Bookshelf speakers
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Max598

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I have been look at speakers for my room because while I love my headphones, I sometimes would like to be able to walk around, do stuff, etc, while listening to music. 
 
I have been looking at some klipsch bookshelf speakers for a while and I was wondering if anyone had any suggestions as to if they are any good or alternative's I could get.
 
No real budget right now because I am in no hurry to get them but I would like them to be around the price of the klipschs which are about 250 I think, I can go higher for some real sexy sounding ones:wink:
 
I  listen to a little bit of everything but mostly rock.
 
I was also wondering if and how bookshelf speakers would connect to my laptop, or do I need an alternative source? And is there anyway my usb dac and littledot mk3 amp could be used witht the speakers?
 
Thanks for the help in advance!
 
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ecclesand

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I had a set of the Klipsch RB-25 bookshelves and they sounded very good.  I ultimately sold them in favor of bookshelves with a bit better bottom end.  I don't think the LDIII has the stones to drive speakers, but I could be wrong.  You would be better off with picking up a used older receiver or you could even go with a T-Amp as the Klipsch speakers are very efficient.  Your chain would be laptop optical out to usb dac to receiver or T-amp to speakers.
 
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Max598

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Thanks for the in depth reply! I see what you're saying. Is a receiver or t amp required to drive the speakers? I can't just hook them up to my MacBook pro right? And I guess my littledot can be used as a preamp? I'm not so sure as to what that is or does.
 
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sml1226

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I had a set of the Klipsch RB-25 bookshelves and they sounded very good.  I ultimately sold them in favor of bookshelves with a bit better bottom end.  I don't think the LDIII has the stones to drive speakers, but I could be wrong.  You would be better off with picking up a used older receiver or you could even go with a T-Amp as the Klipsch speakers are very efficient.  Your chain would be laptop optical out to usb dac to receiver or T-amp to speakers.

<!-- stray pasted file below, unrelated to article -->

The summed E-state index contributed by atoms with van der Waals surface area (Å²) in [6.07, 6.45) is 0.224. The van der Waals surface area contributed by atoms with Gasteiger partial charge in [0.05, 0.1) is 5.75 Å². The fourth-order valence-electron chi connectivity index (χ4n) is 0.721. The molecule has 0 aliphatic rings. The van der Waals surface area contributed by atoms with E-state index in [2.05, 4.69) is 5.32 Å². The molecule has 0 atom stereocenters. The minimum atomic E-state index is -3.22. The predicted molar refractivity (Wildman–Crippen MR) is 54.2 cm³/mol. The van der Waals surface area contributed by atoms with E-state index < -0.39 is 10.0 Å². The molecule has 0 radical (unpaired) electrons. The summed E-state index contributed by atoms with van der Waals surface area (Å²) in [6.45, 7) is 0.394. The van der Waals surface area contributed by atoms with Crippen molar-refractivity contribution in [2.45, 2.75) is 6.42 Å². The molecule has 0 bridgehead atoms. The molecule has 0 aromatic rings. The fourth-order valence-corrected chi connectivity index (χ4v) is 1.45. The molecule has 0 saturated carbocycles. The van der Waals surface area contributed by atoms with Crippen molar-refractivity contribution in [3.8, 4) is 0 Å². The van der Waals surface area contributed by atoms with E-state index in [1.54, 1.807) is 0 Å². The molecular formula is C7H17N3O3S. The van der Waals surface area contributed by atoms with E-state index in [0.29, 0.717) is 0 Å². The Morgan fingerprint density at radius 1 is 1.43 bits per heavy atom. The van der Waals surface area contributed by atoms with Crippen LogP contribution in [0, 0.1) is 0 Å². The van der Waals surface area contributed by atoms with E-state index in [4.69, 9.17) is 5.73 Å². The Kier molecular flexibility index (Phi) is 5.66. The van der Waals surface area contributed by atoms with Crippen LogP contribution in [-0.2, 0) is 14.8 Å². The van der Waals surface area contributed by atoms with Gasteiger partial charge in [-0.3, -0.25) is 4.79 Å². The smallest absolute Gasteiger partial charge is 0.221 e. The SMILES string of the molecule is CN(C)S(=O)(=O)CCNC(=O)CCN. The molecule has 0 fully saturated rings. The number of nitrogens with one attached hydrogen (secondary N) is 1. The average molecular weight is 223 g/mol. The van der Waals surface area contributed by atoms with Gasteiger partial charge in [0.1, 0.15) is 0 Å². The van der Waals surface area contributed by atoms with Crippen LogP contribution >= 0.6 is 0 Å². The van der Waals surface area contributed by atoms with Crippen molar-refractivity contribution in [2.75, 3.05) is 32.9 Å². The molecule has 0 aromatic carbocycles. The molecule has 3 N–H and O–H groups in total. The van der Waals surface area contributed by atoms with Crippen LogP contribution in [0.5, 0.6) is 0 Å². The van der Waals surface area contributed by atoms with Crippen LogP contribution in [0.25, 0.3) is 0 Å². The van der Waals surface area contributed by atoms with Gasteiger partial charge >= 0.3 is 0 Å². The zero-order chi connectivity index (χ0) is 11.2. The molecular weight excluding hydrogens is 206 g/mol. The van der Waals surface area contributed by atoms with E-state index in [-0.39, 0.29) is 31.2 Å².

If it's a USB DAC, why use the optical (and I assume convert optical to USB)? Why not use a USB connection?
 
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Max598

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I didnt catch the optical out part, but that doesnt matter anyway because my dac is only able to connect via usb. Anyone have insight to my previous questions? suggestions on gear? Any help is appreciated:)
 
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randerson07

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I have a set of Klipsch RB-51's hooked up to a receiver I pulled out of the trash, heres a pic http://images.craigslist.org/3k33od3l55V65T45Z2b6a05d502d6a905178b.jpg  I dont know any specs on it. It does not have Optical in, so I use a 3.5 to RCA going from my Mac Mini. Its certainly not the clearest sound, if there is any movement in the cable you can hear it. Ill replace this receiver one day, but until then it does an ok job, it drives the only set of headphones I have pretty well, ATH M35s.
 
I did at one point have the Mac hooked up to my Yamaha htr-5760 via optical, which is line out on the mac, i used it for netflix and hulu when I canceled my cable, It sounded really good. I would still have that hooked up if the mac handled video better.
 
 
 
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sml1226

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I'd say use your DAC (it does have RCA outs right?) to a receiver or integrated amp (just about anything will work with Klipsch). That way you can use it for more than just the macbook, and it will probably work better than your average Class T amp.

Check out your local craigslist for cheap receivers. It shouldn't be that hard in California.
 
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Max598

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Yeah my dac has RCA outs.  I think thats a great idea I will be searching for a reciever then. Does the quality receiver matter a whole lot? And if so what is a good receiver? 
 
I was also wondering if anyone have tried the audioengine a5s?  They seem to get great reviews and from what ive read they dont need a receiver or amp.
 
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ecclesand